"When I was getting ready to exit the army, I knew I wanted to go to a very reputable university," recalls Kyle Minder '19. "The recurrent theme I kept seeing through my research was the University of Michigan. Its campuses produce good scientists, produce good doctors, and produce good professionals. I also wanted a university that is commuter-friendly and older-student-friendly. I came here and that's exactly what I found."
Kyle also found close working relationships with biochemistry classmates and professors through his involvement in research projects spearheaded by faculty members like assistant professor Justin Massing, PhD.
"The entire chemistry department faculty are professional, helpful, and just good people," said Kyle. "They all have such a passion for what they do, and share that enjoyment with the students by getting them involved."
In 2018, Massing received funding from the Bryer Foundation Medical Research Fund, established by the family of Flint native Ben F. Bryer to support the medical research endeavors of UM-Flint faculty. That allowed him to bring Kyle and fellow student Joseph Lang on as collaborators investigating Flourine 19F NMR probes.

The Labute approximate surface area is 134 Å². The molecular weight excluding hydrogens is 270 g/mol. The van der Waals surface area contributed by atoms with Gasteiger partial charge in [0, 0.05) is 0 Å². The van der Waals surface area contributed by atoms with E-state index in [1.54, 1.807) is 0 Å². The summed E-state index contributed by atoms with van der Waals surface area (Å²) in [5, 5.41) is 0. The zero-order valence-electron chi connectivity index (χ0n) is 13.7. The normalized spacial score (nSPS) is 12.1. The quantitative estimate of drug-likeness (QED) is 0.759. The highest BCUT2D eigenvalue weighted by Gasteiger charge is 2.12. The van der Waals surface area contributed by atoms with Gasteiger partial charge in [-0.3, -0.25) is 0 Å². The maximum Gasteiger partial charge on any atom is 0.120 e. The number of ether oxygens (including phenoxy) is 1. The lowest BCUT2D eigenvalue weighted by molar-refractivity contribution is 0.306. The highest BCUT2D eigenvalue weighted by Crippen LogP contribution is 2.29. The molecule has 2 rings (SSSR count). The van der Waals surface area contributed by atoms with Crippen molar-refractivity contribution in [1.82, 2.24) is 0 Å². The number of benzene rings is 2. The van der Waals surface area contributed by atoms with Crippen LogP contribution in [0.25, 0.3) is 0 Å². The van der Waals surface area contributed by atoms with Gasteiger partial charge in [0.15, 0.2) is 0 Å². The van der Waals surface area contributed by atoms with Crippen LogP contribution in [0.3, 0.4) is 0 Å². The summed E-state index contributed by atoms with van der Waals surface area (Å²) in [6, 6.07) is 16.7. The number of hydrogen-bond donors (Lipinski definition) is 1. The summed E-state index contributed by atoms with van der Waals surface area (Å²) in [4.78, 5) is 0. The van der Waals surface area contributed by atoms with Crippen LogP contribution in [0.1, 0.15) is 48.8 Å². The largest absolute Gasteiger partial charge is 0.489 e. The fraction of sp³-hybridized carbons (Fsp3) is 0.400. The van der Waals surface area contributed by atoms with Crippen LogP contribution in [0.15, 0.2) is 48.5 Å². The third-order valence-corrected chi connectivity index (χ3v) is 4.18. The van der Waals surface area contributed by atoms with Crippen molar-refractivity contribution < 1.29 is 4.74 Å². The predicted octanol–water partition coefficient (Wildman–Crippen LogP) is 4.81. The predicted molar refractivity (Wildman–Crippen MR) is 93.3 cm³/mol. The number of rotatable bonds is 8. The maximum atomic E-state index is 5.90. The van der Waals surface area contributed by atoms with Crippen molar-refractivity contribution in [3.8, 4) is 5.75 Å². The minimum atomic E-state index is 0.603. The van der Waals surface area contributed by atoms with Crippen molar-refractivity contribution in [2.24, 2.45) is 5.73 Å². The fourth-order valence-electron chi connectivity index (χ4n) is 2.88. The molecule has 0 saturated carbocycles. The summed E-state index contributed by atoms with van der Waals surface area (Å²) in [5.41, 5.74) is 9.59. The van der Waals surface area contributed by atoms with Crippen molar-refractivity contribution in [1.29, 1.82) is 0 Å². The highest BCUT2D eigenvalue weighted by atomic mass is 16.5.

"What these probes allow us to do is detect formaldehyde concentrations indirectly," said Kyle. "If we can create these probes to measure the concentration of waste products, we can find insights into hypoxic (oxygen-deprived) areas like tumor cells."
Kyle was part of the team that presented findings related to this research at the American Chemical Society's national conference.